Wheeled ledger cabinet, cho-­todana

Japan, second half 19th century

Height: 48 inches, 122 cm
Width: 55 inches, 140 cm
Depth: 26 3⁄4 inches, 68 cm

A ledger cabinet, cho­-todana, the heavy chest constructed of zelkova wood with iron mounts, handles and lock plates that are attached to the wood with small metal pins. The cabinet is slightly wider than it is tall. The top section is fitted with three long drawers with a removable vertical bar across them to lock them in place. The lower part is fitted with two sliding doors. The cabinet is placed on four wooden wheels, almost invisible as they are placed behind the bottom rail, which has been cut around the wheels to hide them. Vertical slats are fitted on all four sides, the top and bottom rail slightly extending the width of the body. Iron plaques with the same width of the sidebar are fitted to strengthen the joints on the front of the cabinet.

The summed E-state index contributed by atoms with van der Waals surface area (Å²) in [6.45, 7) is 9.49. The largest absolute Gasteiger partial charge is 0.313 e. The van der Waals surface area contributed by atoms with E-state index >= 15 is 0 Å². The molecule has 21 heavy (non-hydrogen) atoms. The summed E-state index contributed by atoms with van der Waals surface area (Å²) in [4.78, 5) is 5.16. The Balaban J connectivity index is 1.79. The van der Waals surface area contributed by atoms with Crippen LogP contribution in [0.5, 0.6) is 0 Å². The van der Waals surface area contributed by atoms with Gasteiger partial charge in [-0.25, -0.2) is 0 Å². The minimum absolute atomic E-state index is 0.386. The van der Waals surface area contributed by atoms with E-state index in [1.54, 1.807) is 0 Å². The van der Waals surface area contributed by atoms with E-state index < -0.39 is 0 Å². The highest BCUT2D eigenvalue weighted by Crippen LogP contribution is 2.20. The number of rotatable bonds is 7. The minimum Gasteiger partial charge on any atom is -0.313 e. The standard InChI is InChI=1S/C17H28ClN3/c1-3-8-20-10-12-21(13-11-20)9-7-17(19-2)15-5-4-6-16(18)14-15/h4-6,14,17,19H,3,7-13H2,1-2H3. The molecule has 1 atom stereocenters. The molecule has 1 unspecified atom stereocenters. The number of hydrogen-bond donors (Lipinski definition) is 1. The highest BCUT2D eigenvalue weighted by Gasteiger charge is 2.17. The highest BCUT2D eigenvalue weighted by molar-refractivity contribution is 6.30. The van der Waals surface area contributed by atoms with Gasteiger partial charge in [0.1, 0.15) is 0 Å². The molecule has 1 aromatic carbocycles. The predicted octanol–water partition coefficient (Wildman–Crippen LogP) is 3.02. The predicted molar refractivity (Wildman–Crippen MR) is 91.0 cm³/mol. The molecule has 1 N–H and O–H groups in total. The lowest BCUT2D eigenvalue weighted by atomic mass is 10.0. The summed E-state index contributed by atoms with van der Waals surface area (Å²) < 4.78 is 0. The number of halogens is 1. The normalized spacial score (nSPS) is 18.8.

This heavy, well-­constructed ledger cabinet was used to store valuable items such as ledgers, money and seals. Cabinets of this type were located in offices and visible to customers. Fine wood was, therefore, used to demonstrate the wealth and status of the business. This type of wheeled cabinet is also referred to as kuruma­-todana, the small wheels fitted to speed evacuation in the event of fire. The vertical slats used are typical of the ledger cabinets made in Toyama prefecture.[1] The  top rail extending beyond the edges of the cabinet to form tsuno, or horns, is also typical of the region, as is the balanced base rail, the lower face of which is cut at an angle. A closely­-comparable cho­-todana is illustrated by Koizumi.[2]

  1. Koizumi, Kazuko, Traditional Japanese Chests, a Definitive Guide, Kodansha International, Tokyo, New York, London, 2010, p. 85
  2. Koizumi, Kazuko, op. cit. p. 85